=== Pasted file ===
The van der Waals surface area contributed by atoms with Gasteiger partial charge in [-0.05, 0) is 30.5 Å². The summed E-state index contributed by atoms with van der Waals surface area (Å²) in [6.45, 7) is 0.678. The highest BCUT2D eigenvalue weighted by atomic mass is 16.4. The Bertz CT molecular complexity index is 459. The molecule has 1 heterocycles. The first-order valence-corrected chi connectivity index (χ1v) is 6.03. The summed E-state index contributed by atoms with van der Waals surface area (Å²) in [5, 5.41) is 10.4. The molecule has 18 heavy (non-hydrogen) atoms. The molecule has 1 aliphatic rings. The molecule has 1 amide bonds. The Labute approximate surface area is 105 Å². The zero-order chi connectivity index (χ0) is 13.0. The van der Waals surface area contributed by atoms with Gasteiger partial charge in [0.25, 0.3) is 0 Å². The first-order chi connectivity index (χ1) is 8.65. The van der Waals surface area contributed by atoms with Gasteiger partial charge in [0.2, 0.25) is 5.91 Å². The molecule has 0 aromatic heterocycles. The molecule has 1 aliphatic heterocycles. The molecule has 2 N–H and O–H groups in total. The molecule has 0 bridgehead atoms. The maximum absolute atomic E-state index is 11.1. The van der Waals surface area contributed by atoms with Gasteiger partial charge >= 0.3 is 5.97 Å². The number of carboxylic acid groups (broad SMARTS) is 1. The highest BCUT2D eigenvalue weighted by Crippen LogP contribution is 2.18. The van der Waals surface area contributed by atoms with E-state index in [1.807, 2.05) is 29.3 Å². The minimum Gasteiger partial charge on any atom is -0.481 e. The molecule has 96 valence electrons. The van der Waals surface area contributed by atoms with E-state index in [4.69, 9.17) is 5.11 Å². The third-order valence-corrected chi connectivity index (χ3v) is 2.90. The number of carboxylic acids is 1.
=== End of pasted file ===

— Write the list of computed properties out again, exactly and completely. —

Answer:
The van der Waals surface area contributed by atoms with Gasteiger partial charge in [-0.05, 0) is 30.5 Å². The summed E-state index contributed by atoms with van der Waals surface area (Å²) in [6.45, 7) is 0.678. The highest BCUT2D eigenvalue weighted by atomic mass is 16.4. The Bertz CT molecular complexity index is 459. The molecule has 1 heterocycles. The first-order valence-corrected chi connectivity index (χ1v) is 6.03. The summed E-state index contributed by atoms with van der Waals surface area (Å²) in [5, 5.41) is 10.4. The molecule has 18 heavy (non-hydrogen) atoms. The molecule has 1 aliphatic rings. The molecule has 1 amide bonds. The Labute approximate surface area is 105 Å². The zero-order chi connectivity index (χ0) is 13.0. The van der Waals surface area contributed by atoms with Gasteiger partial charge in [0.25, 0.3) is 0 Å². The first-order chi connectivity index (χ1) is 8.65. The van der Waals surface area contributed by atoms with Gasteiger partial charge in [0.2, 0.25) is 5.91 Å². The molecule has 0 aromatic heterocycles. The molecule has 1 aliphatic heterocycles. The molecule has 2 N–H and O–H groups in total. The molecule has 0 bridgehead atoms. The maximum absolute atomic E-state index is 11.1. The van der Waals surface area contributed by atoms with Gasteiger partial charge >= 0.3 is 5.97 Å². The number of carboxylic acid groups (broad SMARTS) is 1. The highest BCUT2D eigenvalue weighted by Crippen LogP contribution is 2.18. The van der Waals surface area contributed by atoms with E-state index in [1.807, 2.05) is 29.3 Å². The minimum Gasteiger partial charge on any atom is -0.481 e. The molecule has 96 valence electrons. The van der Waals surface area contributed by atoms with E-state index in [4.69, 9.17) is 5.11 Å². The third-order valence-corrected chi connectivity index (χ3v) is 2.90. The number of carboxylic acids is 1.